Unilateral traumatic brain injury of the left and right hemisphere produces the left hindlimb response in rats

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Abstract

Traumatic brain injury and stroke result in hemiplegia, hemiparesis, and asymmetry in posture. The effects are mostly contralateral; however, ipsilesional deficits may also develop. We here examined whether ablation brain injury and controlled cortical impact (CCI), a rat model of clinical focal traumatic brain injury, both centered over the left or right sensorimotor cortex, induced hindlimb postural asymmetry (HL-PA) with contralesional or ipsilesional limb flexion. The contralesional hindlimb was flexed after left or right side ablation injury. In contrast, both the left and right CCI unexpectedly produced HL-PA with flexion on left side. The flexion persisted after complete spinal cord transection suggesting that CCI triggered neuroplastic processes in lumbar neural circuits enabling asymmetric muscle contraction. Left limb flexion was exhibited under pentobarbital anesthesia. However, under ketamine anesthesia, the body of the left and right CCI rats bent laterally in the coronal plane to the ipsilesional side suggesting that the left and right injury engaged mirror-symmetrical motor pathways. Thus, the effects of the left and right CCI on HL-PA were not mirror-symmetrical in contrast to those of the ablation brain injury, and to the left and right CCI produced body bending. Ipsilateral effects of the left CCI on HL-PA may be mediated by a lateralized motor pathway that is not affected by the left ablation injury. Alternatively, the left-side-specific neurohormonal mechanism that signals from injured brain to spinal cord may be activated by both the left and right CCI but not by ablation injury.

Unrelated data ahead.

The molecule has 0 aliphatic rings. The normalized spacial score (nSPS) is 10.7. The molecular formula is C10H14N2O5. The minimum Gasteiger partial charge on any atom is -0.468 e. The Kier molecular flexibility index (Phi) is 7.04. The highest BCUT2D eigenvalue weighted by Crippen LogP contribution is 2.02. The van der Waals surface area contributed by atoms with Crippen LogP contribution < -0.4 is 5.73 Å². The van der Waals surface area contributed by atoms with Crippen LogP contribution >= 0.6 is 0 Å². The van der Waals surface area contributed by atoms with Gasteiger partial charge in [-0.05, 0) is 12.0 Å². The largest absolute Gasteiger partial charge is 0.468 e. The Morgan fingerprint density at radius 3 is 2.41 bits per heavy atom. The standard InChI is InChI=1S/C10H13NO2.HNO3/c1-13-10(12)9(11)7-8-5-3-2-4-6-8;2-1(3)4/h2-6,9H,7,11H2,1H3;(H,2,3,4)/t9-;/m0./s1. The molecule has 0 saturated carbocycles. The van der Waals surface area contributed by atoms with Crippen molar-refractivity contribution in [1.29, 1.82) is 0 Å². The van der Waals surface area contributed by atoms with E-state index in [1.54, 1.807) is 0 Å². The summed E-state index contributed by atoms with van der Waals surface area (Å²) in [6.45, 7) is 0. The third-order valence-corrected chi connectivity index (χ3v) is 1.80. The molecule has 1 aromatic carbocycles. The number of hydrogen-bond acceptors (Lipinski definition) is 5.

Detaljer

Författare
Enheter & grupper
Externa organisationer
  • Uppsala universitet
  • University of Southern Denmark
  • Skåne University Hospital
Forskningsområden

Ämnesklassifikation (UKÄ) – OBLIGATORISK

  • Neurovetenskaper
  • Neurologi

Nyckelord

Originalspråkengelska
TidskriftExperimental Brain Research
StatusE-pub ahead of print - 2021
PublikationskategoriForskning
Peer review utfördJa